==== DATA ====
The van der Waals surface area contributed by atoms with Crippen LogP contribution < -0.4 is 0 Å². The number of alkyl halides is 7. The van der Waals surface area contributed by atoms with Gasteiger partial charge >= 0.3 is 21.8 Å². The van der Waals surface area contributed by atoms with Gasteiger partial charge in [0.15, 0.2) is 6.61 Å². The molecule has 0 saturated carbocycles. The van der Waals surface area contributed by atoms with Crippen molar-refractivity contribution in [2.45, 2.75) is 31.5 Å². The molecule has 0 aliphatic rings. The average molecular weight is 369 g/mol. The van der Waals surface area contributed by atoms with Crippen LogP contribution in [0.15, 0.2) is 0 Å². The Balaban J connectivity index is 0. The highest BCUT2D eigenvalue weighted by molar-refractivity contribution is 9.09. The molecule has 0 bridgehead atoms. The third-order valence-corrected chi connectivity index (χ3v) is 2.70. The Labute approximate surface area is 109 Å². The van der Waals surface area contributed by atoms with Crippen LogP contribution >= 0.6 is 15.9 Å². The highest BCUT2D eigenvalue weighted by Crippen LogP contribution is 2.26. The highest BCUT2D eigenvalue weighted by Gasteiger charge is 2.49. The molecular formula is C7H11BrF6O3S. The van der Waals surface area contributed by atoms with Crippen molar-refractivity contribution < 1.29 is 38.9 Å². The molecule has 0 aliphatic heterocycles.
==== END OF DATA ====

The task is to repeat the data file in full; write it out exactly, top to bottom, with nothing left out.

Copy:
The van der Waals surface area contributed by atoms with Crippen LogP contribution < -0.4 is 0 Å². The number of alkyl halides is 7. The van der Waals surface area contributed by atoms with Gasteiger partial charge >= 0.3 is 21.8 Å². The van der Waals surface area contributed by atoms with Gasteiger partial charge in [0.15, 0.2) is 6.61 Å². The molecule has 0 saturated carbocycles. The van der Waals surface area contributed by atoms with Crippen molar-refractivity contribution in [2.45, 2.75) is 31.5 Å². The molecule has 0 aliphatic rings. The average molecular weight is 369 g/mol. The van der Waals surface area contributed by atoms with Crippen LogP contribution in [0.15, 0.2) is 0 Å². The Balaban J connectivity index is 0. The highest BCUT2D eigenvalue weighted by molar-refractivity contribution is 9.09. The molecule has 0 bridgehead atoms. The third-order valence-corrected chi connectivity index (χ3v) is 2.70. The Labute approximate surface area is 109 Å². The van der Waals surface area contributed by atoms with Crippen LogP contribution >= 0.6 is 15.9 Å². The highest BCUT2D eigenvalue weighted by Crippen LogP contribution is 2.26. The highest BCUT2D eigenvalue weighted by Gasteiger charge is 2.49. The molecular formula is C7H11BrF6O3S. The van der Waals surface area contributed by atoms with Crippen molar-refractivity contribution < 1.29 is 38.9 Å². The molecule has 0 aliphatic heterocycles.